An HR Managers Guide to Recruitment
As an HR Manager, when an employee gives you their resignation letter, what is your first move? Do you list that old Job advert online and start accepting CVs in order to find a lateral replacement, or find someone internally to fill the position?
It is worth noting that this type of personnel alteration within your company can affect the fundamental structural and can be your company’s chance to improve what it is already doing. With a resignation you can either focus on the loss, or see it as an opportunity with great potential for improvement. Recruitment is a two way relationship between Employer and Candidate, as both parties are looking to improve on what they already have, with a positive outcome rather than the opposite.
If you are looking for a great new candidate – your company needs it to be a great new career move for them too!
Recognise Your Company’s Recruitment Needs
Recruiting internally from your existing personnel base holds many advantages for your company; for example an existing workforce has already learnt the company procedures, products and services. As well as motivating individuals to work hard for that promotion; essentially when hiring from within you are providing opportunities for your team to better themselves and advancing their career. Long-term you will see an increase in employee engagement and retention, if they can see their team members being rewarded accordingly.
The benefits of hiring from within should be cross checked against the benefits of hiring new employees. Promoting many employees simultaneously can significantly increase your payroll, without matching the level of skill. Another aspect to consider is how much internal training for the promoted individual will cost as well. However, introducing someone new into the company can be a breath of fresh air and new ideas for ongoing company projects that will be attacked with enthusiasm!
Design an Effective Job Title, Advert & Description
If you have chosen to hire new staff to fill the vacancy in your company, you will have to focus your attention on your job advert and its effective promotion.
The first crucial component of any job description is the job title. This is the first thing that will appear in search results of potential candidates. You should really focus time to create a compelling and accurate title with the following qualities:
• It is adequately similar to other positions in comparable fields. This way the most suitably qualified candidates will find your position with similar expectations to factors such as salary and working conditions.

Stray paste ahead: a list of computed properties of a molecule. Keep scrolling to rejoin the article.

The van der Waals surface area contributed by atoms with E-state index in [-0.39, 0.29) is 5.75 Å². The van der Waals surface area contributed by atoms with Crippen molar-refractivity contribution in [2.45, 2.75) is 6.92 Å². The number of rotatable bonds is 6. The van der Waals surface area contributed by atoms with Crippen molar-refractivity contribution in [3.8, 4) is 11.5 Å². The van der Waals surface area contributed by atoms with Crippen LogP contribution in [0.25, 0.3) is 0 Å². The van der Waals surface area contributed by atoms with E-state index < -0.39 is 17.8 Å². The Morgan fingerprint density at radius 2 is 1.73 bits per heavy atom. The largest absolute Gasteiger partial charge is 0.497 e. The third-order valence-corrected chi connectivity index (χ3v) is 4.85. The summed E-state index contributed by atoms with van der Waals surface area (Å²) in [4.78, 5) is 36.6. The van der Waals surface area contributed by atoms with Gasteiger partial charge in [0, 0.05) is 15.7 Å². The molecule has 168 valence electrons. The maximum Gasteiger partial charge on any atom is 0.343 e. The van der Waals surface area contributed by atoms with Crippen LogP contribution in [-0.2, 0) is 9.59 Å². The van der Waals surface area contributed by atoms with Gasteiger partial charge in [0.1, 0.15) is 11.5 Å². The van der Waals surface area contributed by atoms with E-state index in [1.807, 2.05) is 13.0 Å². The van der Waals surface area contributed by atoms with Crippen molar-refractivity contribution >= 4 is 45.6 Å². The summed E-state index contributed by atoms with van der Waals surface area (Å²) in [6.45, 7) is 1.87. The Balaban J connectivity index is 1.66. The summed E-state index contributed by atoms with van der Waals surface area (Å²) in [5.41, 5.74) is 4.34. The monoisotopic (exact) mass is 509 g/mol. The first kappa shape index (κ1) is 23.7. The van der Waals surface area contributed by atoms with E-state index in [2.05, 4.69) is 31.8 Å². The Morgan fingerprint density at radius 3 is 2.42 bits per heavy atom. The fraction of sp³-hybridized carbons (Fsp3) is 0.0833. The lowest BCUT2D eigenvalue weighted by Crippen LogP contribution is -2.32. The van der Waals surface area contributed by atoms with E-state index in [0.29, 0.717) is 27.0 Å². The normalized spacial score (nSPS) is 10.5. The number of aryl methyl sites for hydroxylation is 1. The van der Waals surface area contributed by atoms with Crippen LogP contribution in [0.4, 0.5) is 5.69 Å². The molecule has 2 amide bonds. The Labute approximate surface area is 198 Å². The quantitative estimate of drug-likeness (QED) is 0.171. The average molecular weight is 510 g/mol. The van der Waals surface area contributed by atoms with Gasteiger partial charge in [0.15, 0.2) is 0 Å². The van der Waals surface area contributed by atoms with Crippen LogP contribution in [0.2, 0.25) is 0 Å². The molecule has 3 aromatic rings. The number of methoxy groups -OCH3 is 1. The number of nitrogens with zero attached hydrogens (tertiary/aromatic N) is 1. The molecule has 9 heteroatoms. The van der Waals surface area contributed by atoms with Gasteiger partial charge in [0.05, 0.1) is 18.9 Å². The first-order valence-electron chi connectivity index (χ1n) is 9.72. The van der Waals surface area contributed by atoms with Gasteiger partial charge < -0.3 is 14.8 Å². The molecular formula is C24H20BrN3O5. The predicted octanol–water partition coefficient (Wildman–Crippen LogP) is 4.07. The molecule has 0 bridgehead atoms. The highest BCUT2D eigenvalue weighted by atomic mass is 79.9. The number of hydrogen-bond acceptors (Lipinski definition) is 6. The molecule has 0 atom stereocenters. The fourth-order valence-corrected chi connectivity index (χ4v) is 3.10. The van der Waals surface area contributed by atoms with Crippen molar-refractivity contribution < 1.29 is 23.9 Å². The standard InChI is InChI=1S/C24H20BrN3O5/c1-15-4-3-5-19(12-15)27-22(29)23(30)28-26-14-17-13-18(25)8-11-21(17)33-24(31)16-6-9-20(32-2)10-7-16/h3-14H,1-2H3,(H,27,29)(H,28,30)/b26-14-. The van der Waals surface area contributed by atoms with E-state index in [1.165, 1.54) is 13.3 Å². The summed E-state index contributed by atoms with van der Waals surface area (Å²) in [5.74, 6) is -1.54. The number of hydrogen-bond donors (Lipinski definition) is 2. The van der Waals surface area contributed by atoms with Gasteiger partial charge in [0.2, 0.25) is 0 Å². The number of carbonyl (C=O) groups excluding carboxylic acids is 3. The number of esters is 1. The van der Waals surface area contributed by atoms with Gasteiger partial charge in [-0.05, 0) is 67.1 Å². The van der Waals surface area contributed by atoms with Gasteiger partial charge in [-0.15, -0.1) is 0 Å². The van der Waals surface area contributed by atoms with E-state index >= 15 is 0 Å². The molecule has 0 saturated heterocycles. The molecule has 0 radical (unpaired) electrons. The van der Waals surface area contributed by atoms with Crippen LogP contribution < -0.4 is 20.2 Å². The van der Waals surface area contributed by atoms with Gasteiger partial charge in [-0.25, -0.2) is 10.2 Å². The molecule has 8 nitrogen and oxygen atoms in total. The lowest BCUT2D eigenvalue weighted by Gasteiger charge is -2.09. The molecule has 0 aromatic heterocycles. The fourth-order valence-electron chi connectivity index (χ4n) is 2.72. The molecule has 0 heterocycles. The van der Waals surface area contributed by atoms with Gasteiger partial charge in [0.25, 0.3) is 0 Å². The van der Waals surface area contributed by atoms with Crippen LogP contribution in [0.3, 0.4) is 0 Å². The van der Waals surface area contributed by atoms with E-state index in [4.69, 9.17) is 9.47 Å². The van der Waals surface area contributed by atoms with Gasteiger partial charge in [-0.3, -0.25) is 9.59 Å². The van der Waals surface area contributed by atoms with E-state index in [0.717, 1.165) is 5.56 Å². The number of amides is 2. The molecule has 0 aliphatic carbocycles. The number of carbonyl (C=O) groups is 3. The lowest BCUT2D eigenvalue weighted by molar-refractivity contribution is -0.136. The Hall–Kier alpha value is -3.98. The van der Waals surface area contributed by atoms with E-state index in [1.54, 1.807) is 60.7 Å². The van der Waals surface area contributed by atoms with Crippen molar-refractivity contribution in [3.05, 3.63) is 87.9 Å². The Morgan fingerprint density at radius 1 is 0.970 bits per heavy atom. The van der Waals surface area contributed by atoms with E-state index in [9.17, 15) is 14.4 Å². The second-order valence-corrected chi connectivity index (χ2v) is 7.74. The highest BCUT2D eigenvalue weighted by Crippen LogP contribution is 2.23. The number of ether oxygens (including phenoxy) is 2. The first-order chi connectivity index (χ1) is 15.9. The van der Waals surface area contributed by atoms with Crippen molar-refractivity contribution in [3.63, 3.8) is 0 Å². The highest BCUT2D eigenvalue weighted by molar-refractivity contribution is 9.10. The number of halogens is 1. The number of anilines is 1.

• It should accurately depict the job type and the duties that are expected in that position.
• Generally, it should not be deceptive or ambiguous in any way.
Candidates will utilise the Job description as a whole after clicking on the job title. A secondary evaluation of the position will be conducted by the potential candidate. This is where a make or break decision is made and either your company will receive the application, or be just another click on a recruitment website. Bear in mind that an applicant with a higher skill level will be much more selective than candidates without experience. As a recruiter it is your job to then filter the best applications from the worst candidates with a lower level of experience.
Roles & Responsibilities
The job description should contain a list of the duties and responsibilities associated with this role.
This list will vary in length depending on the position type; however we would recommend making it as concise as possible. Overall the list of duties should not be any longer than 15 duties in total.
The Job Advert in General
Job adverts should be easy to understand, attractively laid out, and professional looking. As well as the points discussed above, your job advert should also include:
• Incentives associated with the position. This can be aspects such as providing flexible working hours, being a part of a professional working team, travel benefits or other benefits not related with salary.
• The essential specifications, such as qualifications requirements, language abilities and other non-critical conditions which can be referred to as “considered an advantage” if they are preferred and not necessary.
• A summary of the company’s activities and field of work. A short summary will suffice here; competent candidates should be willing to do their own independent research.
• Basics such as office location, duration of contract and contract type (I.e. full-time, internship etc.).
• How to apply: this should be as straight forward as possible with clear instructions at the end of the advert.
Writing a job advert should have all the components of a normal advertisement. The target market should be established and then the description drafted accordingly based on the type of candidates you wish to receive CV’s from. And remember, at this initial stage, your company should be trying to make the best first impression to everyone that applies.
So when you have a position to fill in your company, as an HR or Recruitment Manager, there is much groundwork to consider before dusting off that old job vacancy and waiting for the right candidates to approach you. Any additional time you spend will definitely be rewarded to your company in the long-run by finding suitable candidates that will have both skill and longevity in your company.